I had the privilege of attending Citrix Synergy 2014 in Anaheim at the beginning of May. Citrix unveiled a variety of new and updated products, but one announcement in particular surprised me a little. Citrix talked about new capabilities for automation with a very DevOps-ish approach.
During a keynote presentation at Citrix Synergy 2014, Sudhakar Ramakrishna, senior vice president and general manager for the enterprise and service provider division at Citrix talked about automatic provisioning through Xen Desktop, and creating blueprints for deployment. He didn’t overtly call it DevOps during the keynote, but it all seemed very similar to what other DevOps tools and services accomplish.
I followed up with Citrix, and had a conversation with Steve Shah. Shah told me that DevOps is absolutely front and center in the thought process for Citrix when it comes to developing products and services for its customers, as well as for mapping out its future strategies.
Shah was at one point a bit of a DevOps naysayer. In an article in 2011, Shah questioned the credibility of DevOps and wondered whether it would survive as an actual thing, or if it was really just a flash-in-the-pan buzzword. Three years later and still gaining momentum, I think we can safely say that Shah’s doom and gloom assessment was off base.
Citrix understands the need and the value for automating routine aspects of provisioning and managing virtual systems. According to Shah, though, one of the things Citrix has noted about the broader landscape is that there is no clear platform for doing DevOps. There are a wide variety of tools and services with a few leaders, but no clear “winner”.
Shah told me that Citrix is only one part of a much larger solution, and it respects that it has to play nice with a wide variety of other products and services, or customers will find other solutions. There are too many unique, custom applications out there for Citrix to individually address them all, so Citrix has instead focused on creating open APIs that enable vendors or customers to develop their own methods of integrating with Citrix.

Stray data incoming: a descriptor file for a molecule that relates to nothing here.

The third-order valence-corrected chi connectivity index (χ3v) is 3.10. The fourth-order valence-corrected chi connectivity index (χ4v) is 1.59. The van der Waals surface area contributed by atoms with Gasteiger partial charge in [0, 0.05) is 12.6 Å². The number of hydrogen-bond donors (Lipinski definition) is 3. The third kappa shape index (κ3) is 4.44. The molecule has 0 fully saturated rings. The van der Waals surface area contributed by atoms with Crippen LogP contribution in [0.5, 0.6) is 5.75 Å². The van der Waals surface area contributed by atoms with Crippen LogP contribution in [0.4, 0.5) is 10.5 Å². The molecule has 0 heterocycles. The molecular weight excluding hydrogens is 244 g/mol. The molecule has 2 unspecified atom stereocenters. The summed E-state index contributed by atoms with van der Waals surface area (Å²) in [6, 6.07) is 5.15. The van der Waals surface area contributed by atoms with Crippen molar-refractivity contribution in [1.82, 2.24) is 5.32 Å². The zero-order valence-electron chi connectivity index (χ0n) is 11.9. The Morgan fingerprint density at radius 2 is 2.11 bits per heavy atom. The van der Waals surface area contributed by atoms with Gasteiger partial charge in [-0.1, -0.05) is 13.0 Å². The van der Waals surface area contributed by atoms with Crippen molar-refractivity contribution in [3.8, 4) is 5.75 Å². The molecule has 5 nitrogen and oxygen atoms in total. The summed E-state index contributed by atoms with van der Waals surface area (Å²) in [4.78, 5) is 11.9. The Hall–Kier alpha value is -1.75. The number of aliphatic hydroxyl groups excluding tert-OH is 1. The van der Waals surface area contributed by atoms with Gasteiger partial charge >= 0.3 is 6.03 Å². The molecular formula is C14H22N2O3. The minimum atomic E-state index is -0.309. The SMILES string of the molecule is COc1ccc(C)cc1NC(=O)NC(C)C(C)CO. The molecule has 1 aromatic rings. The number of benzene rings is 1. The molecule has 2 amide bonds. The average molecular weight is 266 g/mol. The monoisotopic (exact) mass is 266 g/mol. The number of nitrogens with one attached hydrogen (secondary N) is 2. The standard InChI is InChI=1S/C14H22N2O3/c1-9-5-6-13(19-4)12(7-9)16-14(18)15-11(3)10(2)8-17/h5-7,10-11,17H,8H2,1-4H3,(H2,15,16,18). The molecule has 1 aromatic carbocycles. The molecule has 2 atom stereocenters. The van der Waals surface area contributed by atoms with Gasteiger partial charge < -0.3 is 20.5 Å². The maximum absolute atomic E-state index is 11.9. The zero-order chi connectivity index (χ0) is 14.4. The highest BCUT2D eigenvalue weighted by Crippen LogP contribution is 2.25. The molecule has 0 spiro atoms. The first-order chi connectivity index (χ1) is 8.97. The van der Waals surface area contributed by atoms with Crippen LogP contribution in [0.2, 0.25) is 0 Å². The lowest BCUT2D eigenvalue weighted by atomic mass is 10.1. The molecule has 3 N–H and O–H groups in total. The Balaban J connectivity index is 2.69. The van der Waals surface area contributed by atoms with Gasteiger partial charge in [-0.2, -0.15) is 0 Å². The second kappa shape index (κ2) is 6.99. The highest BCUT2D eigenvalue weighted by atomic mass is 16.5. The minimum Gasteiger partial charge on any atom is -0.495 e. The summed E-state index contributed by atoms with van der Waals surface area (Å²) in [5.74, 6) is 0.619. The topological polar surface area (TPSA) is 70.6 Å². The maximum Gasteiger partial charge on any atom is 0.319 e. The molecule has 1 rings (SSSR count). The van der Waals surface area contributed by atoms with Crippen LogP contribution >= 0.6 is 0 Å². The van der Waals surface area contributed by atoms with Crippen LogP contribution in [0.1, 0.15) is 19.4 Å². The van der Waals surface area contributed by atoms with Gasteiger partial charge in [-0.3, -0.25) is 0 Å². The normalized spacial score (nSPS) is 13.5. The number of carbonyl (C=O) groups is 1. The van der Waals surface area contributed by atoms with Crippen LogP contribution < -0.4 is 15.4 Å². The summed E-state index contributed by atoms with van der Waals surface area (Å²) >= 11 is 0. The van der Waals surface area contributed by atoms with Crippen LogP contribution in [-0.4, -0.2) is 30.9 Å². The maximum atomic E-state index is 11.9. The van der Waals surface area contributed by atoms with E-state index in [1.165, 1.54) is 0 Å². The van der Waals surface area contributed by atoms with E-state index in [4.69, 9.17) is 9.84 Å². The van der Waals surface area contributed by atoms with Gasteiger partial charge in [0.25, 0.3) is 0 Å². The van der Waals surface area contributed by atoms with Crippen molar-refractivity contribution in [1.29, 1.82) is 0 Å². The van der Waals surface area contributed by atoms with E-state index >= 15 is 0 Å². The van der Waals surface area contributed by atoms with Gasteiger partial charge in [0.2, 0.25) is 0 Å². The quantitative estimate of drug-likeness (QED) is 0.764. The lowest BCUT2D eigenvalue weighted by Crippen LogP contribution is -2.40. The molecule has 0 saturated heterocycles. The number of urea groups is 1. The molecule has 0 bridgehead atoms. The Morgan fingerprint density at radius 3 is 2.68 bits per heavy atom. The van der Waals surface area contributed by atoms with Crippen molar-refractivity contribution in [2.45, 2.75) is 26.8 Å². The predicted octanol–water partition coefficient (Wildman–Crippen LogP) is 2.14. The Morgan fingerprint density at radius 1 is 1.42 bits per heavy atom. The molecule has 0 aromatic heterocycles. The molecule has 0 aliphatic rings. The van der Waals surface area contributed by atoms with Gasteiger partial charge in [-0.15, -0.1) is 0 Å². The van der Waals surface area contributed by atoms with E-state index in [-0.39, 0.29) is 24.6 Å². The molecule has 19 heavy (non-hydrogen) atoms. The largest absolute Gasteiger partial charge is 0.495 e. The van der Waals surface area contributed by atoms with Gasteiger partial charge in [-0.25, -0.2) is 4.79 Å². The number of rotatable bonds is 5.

Another area where Citrix has embraced DevOps—whether it is openly called that or not—is through the use of Blueprints. Citrix determined that there are certain deployment scenarios that are very common for customers across all industries. Rather than having each one of them struggle to develop their own solutions, Citrix designed Blueprints of common scenarios that customers can use as a foundation for their own environments—similar in many respects to the Recipes and Cookbooks used with Chef, a popular DevOps platform.
My revelations from the Citrix Synergy keynote, and my subsequent conversation with Citrix made two things clear. First, many organizations may be embracing elements of DevOps without even realizing or calling it that. There are things that just make sense when managing a large, rapidly evolving environment that naturally lead to implementing aspects of DevOps. Flipping that point upside down, those same needs are more or less the origin of the DevOps movement.
Second, DevOps is gaining momentum and becoming more mainstream as time goes on. While many still struggle to define DevOps, it shows up in day-to-day operations, and in the platforms and tools organizations use whether they understand it or not, and whether they call it DevOps or not.